Only the most tone-deaf of college administrators could think it’s a good idea to “honor” its first Black student alongside a notable alumnus who just happened to also be a Ku Klux Klan (KKK) leader — during Black History Month, at that.
Yet, here we are.
On Thursday, the University of Alabama Board of Trustees voted to add the name of Autherine Lucy Foster, the first Black student ever enrolled there, to a campus building known as Graves Hall, which was named for Bibb Graves, a graduate of the university who went on to become the state’s first two-term governor — and, who was also notably a “Grand Cyclops” in the KKK, according to the Crimson White, the university’s student newspaper.
Thursday was also the 66th anniversary of Foster enrolling at the University of Alabama. The building now officially goes by Lucy-Graves Hall.
Autherine Lucy, as she was called back in 1952 while beginning her historic years-long quest to integrate the University of Alabama, applied to enroll as a graduate student after earning her bachelor’s degree from nearby Miles College, an HBCU. She was quickly accepted, but that offer was rescinded when the university found out she was Black. That prompted Lucy to sue the University of Alabama. But before her case was decided, the U.S. Supreme Court ruled in the landmark Brown v. The Board of Education case that segregation was against the law, clearing the way for Lucy’s ultimate matriculation at the University of Alabama on Feb. 3, 1956.
The honor of having a campus building named for Foster is well overdue.
However, in an era that has seen universities rename buildings and other landmarks that celebrated racist figures in history, the University of Alabama’s decision to not only keep Graves’ name but also to attach it to Foster’s defies conventional wisdom.
The chairman of the group that decides what to name buildings on the University of Alabama’s campus defended the decision and suggested Graves — who was a Grand Cyclops in the KKK during the early stages of his governorship from 1935 to 1939 — actually had Black people’s best interest at heart.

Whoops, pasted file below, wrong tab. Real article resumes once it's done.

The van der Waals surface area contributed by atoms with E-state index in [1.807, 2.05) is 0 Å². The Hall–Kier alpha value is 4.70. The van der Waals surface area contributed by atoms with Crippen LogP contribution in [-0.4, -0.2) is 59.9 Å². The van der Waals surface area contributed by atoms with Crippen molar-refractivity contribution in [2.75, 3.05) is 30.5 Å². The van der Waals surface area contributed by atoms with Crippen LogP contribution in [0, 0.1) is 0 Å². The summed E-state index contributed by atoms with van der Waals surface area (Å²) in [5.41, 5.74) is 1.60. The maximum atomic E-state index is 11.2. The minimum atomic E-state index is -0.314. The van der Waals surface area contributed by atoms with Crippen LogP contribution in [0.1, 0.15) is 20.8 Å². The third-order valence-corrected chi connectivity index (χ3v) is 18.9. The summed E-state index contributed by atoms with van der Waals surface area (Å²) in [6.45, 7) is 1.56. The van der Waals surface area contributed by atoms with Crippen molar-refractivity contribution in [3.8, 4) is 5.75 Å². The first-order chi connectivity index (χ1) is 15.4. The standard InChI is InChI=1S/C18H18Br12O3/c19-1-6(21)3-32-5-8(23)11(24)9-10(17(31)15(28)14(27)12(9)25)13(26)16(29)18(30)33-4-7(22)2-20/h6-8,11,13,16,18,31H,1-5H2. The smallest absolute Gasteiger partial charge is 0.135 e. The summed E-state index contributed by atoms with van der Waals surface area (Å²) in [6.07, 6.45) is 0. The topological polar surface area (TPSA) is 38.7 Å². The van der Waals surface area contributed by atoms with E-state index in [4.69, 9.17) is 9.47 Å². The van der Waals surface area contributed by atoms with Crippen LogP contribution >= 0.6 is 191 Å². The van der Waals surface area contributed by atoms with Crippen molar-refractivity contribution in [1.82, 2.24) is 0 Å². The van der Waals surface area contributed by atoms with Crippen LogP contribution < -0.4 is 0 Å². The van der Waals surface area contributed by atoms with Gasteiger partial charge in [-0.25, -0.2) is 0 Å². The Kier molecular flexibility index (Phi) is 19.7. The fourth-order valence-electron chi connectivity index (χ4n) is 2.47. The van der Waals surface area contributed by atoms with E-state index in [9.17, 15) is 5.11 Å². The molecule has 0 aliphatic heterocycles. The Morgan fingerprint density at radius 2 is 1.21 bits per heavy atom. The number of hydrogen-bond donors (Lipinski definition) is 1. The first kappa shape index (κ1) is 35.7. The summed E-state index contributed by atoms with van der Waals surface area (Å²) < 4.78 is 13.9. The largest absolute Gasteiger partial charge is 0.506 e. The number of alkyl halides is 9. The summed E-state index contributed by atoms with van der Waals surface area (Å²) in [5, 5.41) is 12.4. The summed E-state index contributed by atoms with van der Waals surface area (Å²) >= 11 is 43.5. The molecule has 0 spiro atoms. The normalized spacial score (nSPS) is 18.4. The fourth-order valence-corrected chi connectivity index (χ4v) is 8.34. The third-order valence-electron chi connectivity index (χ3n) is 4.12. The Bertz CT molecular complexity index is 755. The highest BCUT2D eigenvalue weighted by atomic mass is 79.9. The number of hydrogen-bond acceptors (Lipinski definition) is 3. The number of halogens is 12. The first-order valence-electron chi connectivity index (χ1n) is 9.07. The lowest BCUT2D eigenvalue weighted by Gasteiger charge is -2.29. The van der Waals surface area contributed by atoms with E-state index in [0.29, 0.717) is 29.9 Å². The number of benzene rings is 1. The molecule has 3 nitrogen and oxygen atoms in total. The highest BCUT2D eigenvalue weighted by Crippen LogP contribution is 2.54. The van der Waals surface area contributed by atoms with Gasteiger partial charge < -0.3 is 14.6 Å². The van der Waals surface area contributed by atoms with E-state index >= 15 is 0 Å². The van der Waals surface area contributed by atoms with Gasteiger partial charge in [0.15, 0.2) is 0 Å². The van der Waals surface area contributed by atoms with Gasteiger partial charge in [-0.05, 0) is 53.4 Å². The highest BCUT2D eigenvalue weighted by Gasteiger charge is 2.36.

“Some say he did more to directly benefit African American Alabamians than any other governor through his many reforms,” said Trustee Emeritus Judge John England, Jr., who leads the group that was created in June 2020 likely out of the purported national racial reckoning following the murder of George Floyd in Minneapolis.
He later added: “Unfortunately, that same Governor Graves was associated with the Ku Klux Klan.”
The word “associated” seems to be an understatement.
Not only was Graves just associated with the Klan, but he was a Grand Cyclops, “a chief officer of a Ku Klux Klan chapter, who appoints others to leadership positions,” the Crimson White wrote in its report, underscoring his influence in the then-powerful white supremacist hate group that continues to inspire anti-Black sentiment and actions.
England suggested everything is relative when he asked, “should this man’s initial and temporary political association with such an organization outweigh the tremendous progress and positive impact achieved?”
It is unclear who he asked, though, since it’s doubtful any self-aware Black person would answer in the affirmative.
The web page for the University of Alabama Board of Trustees shows that just three of the 12 trustees are Black.
The Crimson White’s editorial board published a scathing rebuke to the decision.
“The trustee’s latest renaming effort shows its inability to abandon its racist legacy despite researching campus building namesakes for a year and a half,” the CW Editorial Board wrote.
The University of Alabama is far from the only college in the state to have a building named for Graves. Even Alabama State University, an HBCU, had a building named for him up until 2020 when the dorm was renamed.
This is America.
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